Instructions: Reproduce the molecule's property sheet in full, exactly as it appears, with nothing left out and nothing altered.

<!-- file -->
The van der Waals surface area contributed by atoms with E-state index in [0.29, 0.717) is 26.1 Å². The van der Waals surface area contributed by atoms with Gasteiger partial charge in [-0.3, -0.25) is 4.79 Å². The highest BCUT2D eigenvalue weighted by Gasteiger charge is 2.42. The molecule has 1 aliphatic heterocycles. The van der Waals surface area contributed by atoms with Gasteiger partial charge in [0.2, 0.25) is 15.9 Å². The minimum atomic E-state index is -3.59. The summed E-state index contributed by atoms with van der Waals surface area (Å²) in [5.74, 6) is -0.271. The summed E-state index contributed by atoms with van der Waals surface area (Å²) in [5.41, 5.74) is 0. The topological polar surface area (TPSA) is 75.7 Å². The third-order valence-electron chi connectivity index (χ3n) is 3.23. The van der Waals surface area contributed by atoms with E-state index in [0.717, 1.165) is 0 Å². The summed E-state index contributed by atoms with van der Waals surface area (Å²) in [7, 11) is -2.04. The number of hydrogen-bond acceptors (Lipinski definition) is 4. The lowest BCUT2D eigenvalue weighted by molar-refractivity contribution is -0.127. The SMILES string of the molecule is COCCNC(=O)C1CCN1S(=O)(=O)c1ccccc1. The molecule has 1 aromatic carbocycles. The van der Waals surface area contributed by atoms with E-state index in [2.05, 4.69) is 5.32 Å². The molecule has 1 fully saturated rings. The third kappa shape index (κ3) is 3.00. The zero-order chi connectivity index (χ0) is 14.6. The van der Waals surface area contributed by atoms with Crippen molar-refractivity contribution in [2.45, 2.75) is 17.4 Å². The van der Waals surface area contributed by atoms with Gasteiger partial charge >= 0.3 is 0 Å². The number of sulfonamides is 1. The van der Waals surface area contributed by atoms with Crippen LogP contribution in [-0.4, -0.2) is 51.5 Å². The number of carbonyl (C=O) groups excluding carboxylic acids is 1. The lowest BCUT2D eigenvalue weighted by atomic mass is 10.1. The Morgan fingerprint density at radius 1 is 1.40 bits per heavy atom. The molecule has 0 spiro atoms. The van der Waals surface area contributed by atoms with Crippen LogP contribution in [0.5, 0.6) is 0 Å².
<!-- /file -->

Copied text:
The van der Waals surface area contributed by atoms with E-state index in [0.29, 0.717) is 26.1 Å². The van der Waals surface area contributed by atoms with Gasteiger partial charge in [-0.3, -0.25) is 4.79 Å². The highest BCUT2D eigenvalue weighted by Gasteiger charge is 2.42. The molecule has 1 aliphatic heterocycles. The van der Waals surface area contributed by atoms with Gasteiger partial charge in [0.2, 0.25) is 15.9 Å². The minimum atomic E-state index is -3.59. The summed E-state index contributed by atoms with van der Waals surface area (Å²) in [5.74, 6) is -0.271. The summed E-state index contributed by atoms with van der Waals surface area (Å²) in [5.41, 5.74) is 0. The topological polar surface area (TPSA) is 75.7 Å². The third-order valence-electron chi connectivity index (χ3n) is 3.23. The van der Waals surface area contributed by atoms with E-state index in [0.717, 1.165) is 0 Å². The summed E-state index contributed by atoms with van der Waals surface area (Å²) in [7, 11) is -2.04. The number of hydrogen-bond acceptors (Lipinski definition) is 4. The lowest BCUT2D eigenvalue weighted by molar-refractivity contribution is -0.127. The SMILES string of the molecule is COCCNC(=O)C1CCN1S(=O)(=O)c1ccccc1. The molecule has 1 aromatic carbocycles. The van der Waals surface area contributed by atoms with E-state index in [2.05, 4.69) is 5.32 Å². The molecule has 1 fully saturated rings. The third kappa shape index (κ3) is 3.00. The zero-order chi connectivity index (χ0) is 14.6. The van der Waals surface area contributed by atoms with Crippen molar-refractivity contribution in [2.45, 2.75) is 17.4 Å². The van der Waals surface area contributed by atoms with Gasteiger partial charge >= 0.3 is 0 Å². The number of sulfonamides is 1. The van der Waals surface area contributed by atoms with Crippen LogP contribution in [-0.4, -0.2) is 51.5 Å². The number of carbonyl (C=O) groups excluding carboxylic acids is 1. The lowest BCUT2D eigenvalue weighted by atomic mass is 10.1. The Morgan fingerprint density at radius 1 is 1.40 bits per heavy atom. The molecule has 0 spiro atoms. The van der Waals surface area contributed by atoms with Crippen LogP contribution in [0.5, 0.6) is 0 Å².